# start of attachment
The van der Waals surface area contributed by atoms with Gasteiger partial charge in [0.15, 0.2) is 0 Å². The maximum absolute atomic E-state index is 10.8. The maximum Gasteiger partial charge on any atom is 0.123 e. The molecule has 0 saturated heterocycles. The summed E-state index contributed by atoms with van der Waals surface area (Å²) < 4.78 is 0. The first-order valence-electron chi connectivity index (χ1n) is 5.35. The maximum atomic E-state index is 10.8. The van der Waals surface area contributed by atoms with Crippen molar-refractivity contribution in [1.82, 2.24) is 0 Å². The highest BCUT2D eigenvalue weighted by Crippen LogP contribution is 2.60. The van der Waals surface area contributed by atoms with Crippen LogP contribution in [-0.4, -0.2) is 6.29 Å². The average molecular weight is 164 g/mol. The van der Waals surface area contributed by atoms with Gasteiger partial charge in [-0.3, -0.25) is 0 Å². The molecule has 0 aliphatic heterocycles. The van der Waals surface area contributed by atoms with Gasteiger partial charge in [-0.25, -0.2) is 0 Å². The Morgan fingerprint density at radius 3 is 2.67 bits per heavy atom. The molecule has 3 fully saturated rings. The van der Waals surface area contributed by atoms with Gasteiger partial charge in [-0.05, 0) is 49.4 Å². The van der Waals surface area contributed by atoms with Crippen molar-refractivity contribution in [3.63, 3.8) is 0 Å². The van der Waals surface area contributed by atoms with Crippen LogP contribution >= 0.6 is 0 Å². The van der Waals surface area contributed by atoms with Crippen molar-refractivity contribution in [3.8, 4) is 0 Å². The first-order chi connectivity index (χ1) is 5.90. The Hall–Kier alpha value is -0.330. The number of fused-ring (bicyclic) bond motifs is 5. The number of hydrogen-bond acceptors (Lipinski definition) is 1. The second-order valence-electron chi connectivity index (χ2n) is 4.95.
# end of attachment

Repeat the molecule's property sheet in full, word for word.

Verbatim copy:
The van der Waals surface area contributed by atoms with Gasteiger partial charge in [0.15, 0.2) is 0 Å². The maximum absolute atomic E-state index is 10.8. The maximum Gasteiger partial charge on any atom is 0.123 e. The molecule has 0 saturated heterocycles. The summed E-state index contributed by atoms with van der Waals surface area (Å²) < 4.78 is 0. The first-order valence-electron chi connectivity index (χ1n) is 5.35. The maximum atomic E-state index is 10.8. The van der Waals surface area contributed by atoms with Crippen molar-refractivity contribution in [1.82, 2.24) is 0 Å². The highest BCUT2D eigenvalue weighted by Crippen LogP contribution is 2.60. The van der Waals surface area contributed by atoms with Crippen LogP contribution in [-0.4, -0.2) is 6.29 Å². The average molecular weight is 164 g/mol. The van der Waals surface area contributed by atoms with Gasteiger partial charge in [-0.3, -0.25) is 0 Å². The molecule has 0 aliphatic heterocycles. The van der Waals surface area contributed by atoms with Gasteiger partial charge in [-0.25, -0.2) is 0 Å². The Morgan fingerprint density at radius 3 is 2.67 bits per heavy atom. The molecule has 3 fully saturated rings. The van der Waals surface area contributed by atoms with Gasteiger partial charge in [-0.05, 0) is 49.4 Å². The van der Waals surface area contributed by atoms with Crippen molar-refractivity contribution in [3.63, 3.8) is 0 Å². The van der Waals surface area contributed by atoms with Crippen LogP contribution >= 0.6 is 0 Å². The van der Waals surface area contributed by atoms with Crippen molar-refractivity contribution in [3.8, 4) is 0 Å². The first-order chi connectivity index (χ1) is 5.90. The Hall–Kier alpha value is -0.330. The number of fused-ring (bicyclic) bond motifs is 5. The number of hydrogen-bond acceptors (Lipinski definition) is 1. The second-order valence-electron chi connectivity index (χ2n) is 4.95.